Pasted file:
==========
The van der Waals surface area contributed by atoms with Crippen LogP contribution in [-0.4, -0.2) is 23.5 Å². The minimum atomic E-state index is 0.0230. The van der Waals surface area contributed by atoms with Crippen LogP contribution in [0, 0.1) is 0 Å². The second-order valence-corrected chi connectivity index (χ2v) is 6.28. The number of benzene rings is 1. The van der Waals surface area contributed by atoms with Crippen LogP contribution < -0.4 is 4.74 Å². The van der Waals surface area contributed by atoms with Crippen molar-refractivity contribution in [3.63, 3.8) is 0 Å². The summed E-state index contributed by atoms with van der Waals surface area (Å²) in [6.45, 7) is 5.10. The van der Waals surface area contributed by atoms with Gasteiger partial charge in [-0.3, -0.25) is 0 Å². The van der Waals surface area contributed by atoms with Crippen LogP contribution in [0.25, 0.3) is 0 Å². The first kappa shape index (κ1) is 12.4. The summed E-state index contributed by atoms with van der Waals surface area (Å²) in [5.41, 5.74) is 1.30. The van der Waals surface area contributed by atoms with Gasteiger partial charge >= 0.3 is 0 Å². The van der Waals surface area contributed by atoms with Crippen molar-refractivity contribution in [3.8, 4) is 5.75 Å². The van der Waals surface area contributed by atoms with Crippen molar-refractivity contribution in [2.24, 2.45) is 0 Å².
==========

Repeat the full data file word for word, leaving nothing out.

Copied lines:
The van der Waals surface area contributed by atoms with Crippen LogP contribution in [-0.4, -0.2) is 23.5 Å². The minimum atomic E-state index is 0.0230. The van der Waals surface area contributed by atoms with Crippen LogP contribution in [0, 0.1) is 0 Å². The second-order valence-corrected chi connectivity index (χ2v) is 6.28. The number of benzene rings is 1. The van der Waals surface area contributed by atoms with Crippen LogP contribution < -0.4 is 4.74 Å². The van der Waals surface area contributed by atoms with Crippen molar-refractivity contribution in [3.63, 3.8) is 0 Å². The summed E-state index contributed by atoms with van der Waals surface area (Å²) in [6.45, 7) is 5.10. The van der Waals surface area contributed by atoms with Gasteiger partial charge in [-0.3, -0.25) is 0 Å². The van der Waals surface area contributed by atoms with Crippen LogP contribution in [0.25, 0.3) is 0 Å². The first kappa shape index (κ1) is 12.4. The summed E-state index contributed by atoms with van der Waals surface area (Å²) in [5.41, 5.74) is 1.30. The van der Waals surface area contributed by atoms with Gasteiger partial charge >= 0.3 is 0 Å². The van der Waals surface area contributed by atoms with Crippen molar-refractivity contribution in [3.8, 4) is 5.75 Å². The van der Waals surface area contributed by atoms with Crippen molar-refractivity contribution in [2.24, 2.45) is 0 Å².